Luckily, the 10am morning departure on Tuesday went without a hitch and soon we were watching Penang’s skyline fade into the distance. The conditions for sailing weren’t quite as good as Paul had hoped but we got some sailing in and the six-hour passage to our anchorage was squall and storm-free. Paul let me choose the place to drop anchor and it was Pulau Bidan that took my fancy – not because Song Song was further away but because it looked so intriguing. The island was bigger than Song Song and we could see people moving around near huts by the beach and it was very peaceful and serene-looking. I thought it a nice spot to watch and listen to the birds and to spot any other creatures that might inhabit the place. As we were anchoring I saw a fish (looked a bit like a swordfish) leap out of the water and it went higher than I would have ever thought possible – a real ‘wow’ moment. Despite its being a rich fishing area, Paul has yet to catch one, even after putting two lines out over the stern ;). Once we were secure, we went for a quick swim round the boat to cool off.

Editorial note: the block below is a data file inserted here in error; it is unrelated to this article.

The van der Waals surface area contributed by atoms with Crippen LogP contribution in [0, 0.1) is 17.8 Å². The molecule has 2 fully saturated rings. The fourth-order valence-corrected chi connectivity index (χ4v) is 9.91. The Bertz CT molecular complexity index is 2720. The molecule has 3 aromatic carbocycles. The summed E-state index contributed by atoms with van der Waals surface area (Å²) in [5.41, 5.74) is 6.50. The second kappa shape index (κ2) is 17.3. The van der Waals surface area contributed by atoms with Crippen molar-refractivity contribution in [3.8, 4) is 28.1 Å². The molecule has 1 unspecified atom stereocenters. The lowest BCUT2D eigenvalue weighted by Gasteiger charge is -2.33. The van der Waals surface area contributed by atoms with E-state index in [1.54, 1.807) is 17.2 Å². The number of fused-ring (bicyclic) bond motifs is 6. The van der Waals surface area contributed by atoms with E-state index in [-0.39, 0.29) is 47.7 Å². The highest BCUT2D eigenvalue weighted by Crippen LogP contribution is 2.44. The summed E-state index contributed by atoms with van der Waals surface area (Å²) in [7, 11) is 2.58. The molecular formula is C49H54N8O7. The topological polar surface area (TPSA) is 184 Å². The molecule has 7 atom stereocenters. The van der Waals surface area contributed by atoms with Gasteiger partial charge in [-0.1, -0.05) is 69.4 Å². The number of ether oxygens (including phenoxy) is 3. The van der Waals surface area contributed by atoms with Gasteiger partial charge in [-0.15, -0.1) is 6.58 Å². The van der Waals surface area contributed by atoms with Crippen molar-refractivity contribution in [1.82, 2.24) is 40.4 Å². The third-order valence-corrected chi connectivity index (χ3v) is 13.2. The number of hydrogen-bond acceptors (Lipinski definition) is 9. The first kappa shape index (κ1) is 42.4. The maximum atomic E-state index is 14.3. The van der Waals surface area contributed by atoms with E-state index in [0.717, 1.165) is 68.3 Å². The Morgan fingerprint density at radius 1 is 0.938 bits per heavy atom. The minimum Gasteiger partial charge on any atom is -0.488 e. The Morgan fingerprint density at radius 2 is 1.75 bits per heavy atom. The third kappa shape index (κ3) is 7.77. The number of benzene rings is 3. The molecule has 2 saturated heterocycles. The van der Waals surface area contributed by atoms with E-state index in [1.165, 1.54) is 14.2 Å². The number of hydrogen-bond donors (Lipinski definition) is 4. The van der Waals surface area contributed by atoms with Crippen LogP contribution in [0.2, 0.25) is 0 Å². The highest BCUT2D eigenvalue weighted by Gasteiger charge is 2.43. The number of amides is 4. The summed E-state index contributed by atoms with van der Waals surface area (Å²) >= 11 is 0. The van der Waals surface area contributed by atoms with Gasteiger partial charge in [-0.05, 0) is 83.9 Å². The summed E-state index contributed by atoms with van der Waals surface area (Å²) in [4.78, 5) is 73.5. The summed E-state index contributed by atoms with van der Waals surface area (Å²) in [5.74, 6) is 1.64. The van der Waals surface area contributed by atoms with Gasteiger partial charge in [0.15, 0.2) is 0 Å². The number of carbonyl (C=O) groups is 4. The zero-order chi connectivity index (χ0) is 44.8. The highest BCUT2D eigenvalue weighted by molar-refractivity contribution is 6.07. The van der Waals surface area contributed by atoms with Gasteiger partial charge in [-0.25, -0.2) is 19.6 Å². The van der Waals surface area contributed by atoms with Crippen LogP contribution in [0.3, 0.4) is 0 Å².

Paul looked up some information on the island and my guess that it looked like a place for volunteers interested in nature-watch projects turned out to be on the right track. It’s an ecotourist destination, host to a range of wildlife and natural biodiversity and the aim of the organisation running it is to build up a community dedicated to preserving and protecting the island’s ecology. We spotted some geese marching up and down the beach and heard a cockerel crowing regularly, so I guess there are hens there too. The living conditions looked fairly rudimentary but I thought what an amazing and worthwhile experience it would be – it beats what Bear Grylls has people doing on the islands in his TV series’ anyway. While we ate dinner in the cockpit, the shore of the beach was lit up with a line of subtle ‘street lights’, creating a wonderfully atmospheric picture for us to look at.